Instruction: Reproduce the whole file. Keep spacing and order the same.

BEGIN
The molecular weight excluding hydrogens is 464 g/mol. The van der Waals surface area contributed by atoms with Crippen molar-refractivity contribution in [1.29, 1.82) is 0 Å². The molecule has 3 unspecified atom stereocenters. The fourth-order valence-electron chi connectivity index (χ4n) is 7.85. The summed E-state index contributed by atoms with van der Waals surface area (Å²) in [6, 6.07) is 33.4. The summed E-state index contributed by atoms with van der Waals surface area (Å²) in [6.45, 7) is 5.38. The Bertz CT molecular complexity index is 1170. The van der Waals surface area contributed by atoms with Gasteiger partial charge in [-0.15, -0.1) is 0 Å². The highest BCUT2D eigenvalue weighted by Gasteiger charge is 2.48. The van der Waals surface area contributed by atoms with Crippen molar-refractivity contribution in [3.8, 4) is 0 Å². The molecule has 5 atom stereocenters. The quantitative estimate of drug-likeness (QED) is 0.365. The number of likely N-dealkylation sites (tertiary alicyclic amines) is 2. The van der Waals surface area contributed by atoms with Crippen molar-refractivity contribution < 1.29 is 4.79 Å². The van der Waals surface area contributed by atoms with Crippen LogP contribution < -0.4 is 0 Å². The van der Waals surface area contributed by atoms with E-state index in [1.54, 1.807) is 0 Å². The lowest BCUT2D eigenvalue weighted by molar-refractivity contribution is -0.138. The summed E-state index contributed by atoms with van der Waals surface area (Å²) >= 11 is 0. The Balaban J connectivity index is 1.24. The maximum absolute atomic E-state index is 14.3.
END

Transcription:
The molecular weight excluding hydrogens is 464 g/mol. The van der Waals surface area contributed by atoms with Crippen molar-refractivity contribution in [1.29, 1.82) is 0 Å². The molecule has 3 unspecified atom stereocenters. The fourth-order valence-electron chi connectivity index (χ4n) is 7.85. The summed E-state index contributed by atoms with van der Waals surface area (Å²) in [6, 6.07) is 33.4. The summed E-state index contributed by atoms with van der Waals surface area (Å²) in [6.45, 7) is 5.38. The Bertz CT molecular complexity index is 1170. The van der Waals surface area contributed by atoms with Gasteiger partial charge in [-0.15, -0.1) is 0 Å². The highest BCUT2D eigenvalue weighted by Gasteiger charge is 2.48. The van der Waals surface area contributed by atoms with Crippen molar-refractivity contribution in [3.8, 4) is 0 Å². The molecule has 5 atom stereocenters. The quantitative estimate of drug-likeness (QED) is 0.365. The number of likely N-dealkylation sites (tertiary alicyclic amines) is 2. The van der Waals surface area contributed by atoms with Crippen molar-refractivity contribution < 1.29 is 4.79 Å². The van der Waals surface area contributed by atoms with Crippen LogP contribution < -0.4 is 0 Å². The van der Waals surface area contributed by atoms with E-state index in [1.54, 1.807) is 0 Å². The lowest BCUT2D eigenvalue weighted by molar-refractivity contribution is -0.138. The summed E-state index contributed by atoms with van der Waals surface area (Å²) >= 11 is 0. The Balaban J connectivity index is 1.24. The maximum absolute atomic E-state index is 14.3.